6. I would say wait and buy whatever you can comfortably jump now. To give you a little perspective, I am considerably lighter than you and have just downsized to a 170 from a 190 at 200+ jumps. My CI was happy for me to downsize at 100 jumps but I was getting into big way at that point, and having a low wingloading was allowing me to get back from deep spots (when I had to track away from the landing area) and was giving me plenty of time to descend without getting in the way of more experienced jumpers in the same group who wanted to land quickly. If I can throw a Silhouette 190 around weighing around 145lbs, you should have no problem at all in exploring the performance envelope of a 190 and will probably have more success than I did at front riser turns (even with dive loops, my front riser stuff was more like pull-ups than getting the corner of the canopy to come down ). Do a search on downsizing on these forums - it might help you to understand why many very experienced jumpers state that a 170 canopy is a high performance canopy, regardless of wing-loading, and it is another one of the reasons I was in no rush to go smaller. A mind once stretched by a new idea never regains its original dimensions - Oliver Wendell Holmes Jr
  7. Actually an hour is costing me £350 including coaching so not even vaguely comparable to a holiday in Spain (where the weather is also pretty rubbish at the moment) and wouldn't even get me flights to Florida, never mind accommodation and jumping, lol. I recently had a bad car accident and am not able to jump just yet otherwise I would be in the air, giving it a go. A mind once stretched by a new idea never regains its original dimensions - Oliver Wendell Holmes Jr
  8. I'm assuming wearing a rig makes a difference as it will catch some air in sit-fly. Is it easier in the sky? I have a great tunnel coach and he assures me I'm making good progress but after an hour of tunnel time, I'm barely controlling my back fly and he still hasn't let go of me in sit fly. We are working at 75-80% tunnel power as the idea is to get me used to head down wind speeds very early on. I made the mistake of defaulting to belly flying when one back fly move went very wrong (remember that "hard arch" from AFF, lol) and quickly discovered why that's a very bad idea in a tunnel that's wound up to freefly head-down speeds when I would normally be wearing lead at 50% power I have another hour booked over the next couple of weeks but it seems incredibly slow progress compared with belly-flying. I guess there are a lot more variables. I can't try anything out in the air just yet as the weather has been awful plus it's getting pretty cold and miserable here. But I'm hoping to be able to try some of this out before the end of the month (my rig is ff friendly). Also, is it normal to find back-fly harder than sit-fly? In my sit-fly, I can maintain my arms, upper body, back arch etc and am getting the feel of where my lower legs and feet need to be. In back-fly, it still seems pretty random which bit goes wrong and trying to figure it out and correct one thing seems to make something else go out of kilter. It's great fun and I can definitely see that I am progressing but it does feel much harder work than learning to belly-fly A mind once stretched by a new idea never regains its original dimensions - Oliver Wendell Holmes Jr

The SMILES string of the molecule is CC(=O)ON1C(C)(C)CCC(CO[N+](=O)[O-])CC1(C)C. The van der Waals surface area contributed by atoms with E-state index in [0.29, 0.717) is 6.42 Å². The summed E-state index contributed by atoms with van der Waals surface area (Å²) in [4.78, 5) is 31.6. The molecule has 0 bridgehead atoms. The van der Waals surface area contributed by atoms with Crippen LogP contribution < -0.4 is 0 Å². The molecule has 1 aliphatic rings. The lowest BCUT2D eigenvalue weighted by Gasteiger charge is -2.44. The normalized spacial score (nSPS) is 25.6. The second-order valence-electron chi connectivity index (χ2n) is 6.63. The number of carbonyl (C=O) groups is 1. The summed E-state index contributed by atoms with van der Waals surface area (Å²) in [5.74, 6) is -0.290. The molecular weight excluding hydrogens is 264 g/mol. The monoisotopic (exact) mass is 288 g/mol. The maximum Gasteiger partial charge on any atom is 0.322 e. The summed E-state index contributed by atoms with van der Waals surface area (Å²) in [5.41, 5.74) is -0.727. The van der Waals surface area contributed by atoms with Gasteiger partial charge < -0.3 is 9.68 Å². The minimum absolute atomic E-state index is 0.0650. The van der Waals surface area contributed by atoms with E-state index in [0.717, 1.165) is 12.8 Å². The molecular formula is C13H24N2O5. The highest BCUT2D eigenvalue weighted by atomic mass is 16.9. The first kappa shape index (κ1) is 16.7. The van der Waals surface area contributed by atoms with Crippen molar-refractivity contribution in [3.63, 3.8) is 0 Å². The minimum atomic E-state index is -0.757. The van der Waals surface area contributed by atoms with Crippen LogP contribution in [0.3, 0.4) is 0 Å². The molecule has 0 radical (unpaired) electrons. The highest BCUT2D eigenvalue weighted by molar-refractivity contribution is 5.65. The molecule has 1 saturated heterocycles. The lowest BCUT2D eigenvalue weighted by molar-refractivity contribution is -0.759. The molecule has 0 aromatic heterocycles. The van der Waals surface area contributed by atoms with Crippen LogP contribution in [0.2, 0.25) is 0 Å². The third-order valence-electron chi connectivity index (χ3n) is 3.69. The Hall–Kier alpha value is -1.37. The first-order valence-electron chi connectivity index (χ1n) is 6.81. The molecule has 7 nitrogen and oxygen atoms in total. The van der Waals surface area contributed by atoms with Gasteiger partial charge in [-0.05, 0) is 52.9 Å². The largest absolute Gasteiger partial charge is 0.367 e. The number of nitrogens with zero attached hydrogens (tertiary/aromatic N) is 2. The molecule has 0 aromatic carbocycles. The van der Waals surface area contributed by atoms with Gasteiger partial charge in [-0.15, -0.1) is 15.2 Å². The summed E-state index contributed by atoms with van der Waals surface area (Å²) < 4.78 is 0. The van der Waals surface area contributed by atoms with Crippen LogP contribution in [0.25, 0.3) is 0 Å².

9. Brand new and VERY crispy Was hooked up week before last but weather has been rubbish so haven't jumped it yet, hoping for Friday. Had a go at packing it and it wasn't as bad as I was expecting, but then I have been packing a 190 into the 170 D-bag for nearly a year, lol. A mind once stretched by a new idea never regains its original dimensions - Oliver Wendell Holmes Jr
  10. I find internet dating too contrived. I don't fit the 'normal' mould (I doubt most skydivers do, lol) and either the guys on there don't want me because I'm too adventurous and independent or I don't want them because they're too boring I did try several sites last year because I know several people who have met fairly good matches that way (and went to 2 weddings as a result!) and had some dates with potential, but they all turned out to have missed out something critical from their online profiles. Like a wife. And a drug habit. Or desperation (leading to one guy physically launching himself at me in a coffee shop whilst I was still holding a cup of tea!!). And why the hell do guys lie about their height???? I'm 5'8. If you tell me you're 5'11 and you're actually 5'6, did you really think I wouldn't notice??? And if you've lied about that, what else are you lying about that I haven't found out about yet? I'm not overly concerned with height, my last long-term ex was shorter than me but if you start off with a lie, there's not really any place to go..... I got fed up of being dumped by text, twice whilst sitting by my dad's hospital bedside (yeah, they knew!), and one ghosting My life is great, I'm happy being single, I'm not going to settle for a mediocre fit just to avoid being alone, so that basically reduces my pool of suitable partners to practically zero, rofl. If I happen to meet someone whilst skydiving, or at a party, or while climbing or at a festival, then great. If not, fine. So I deleted all my online profiles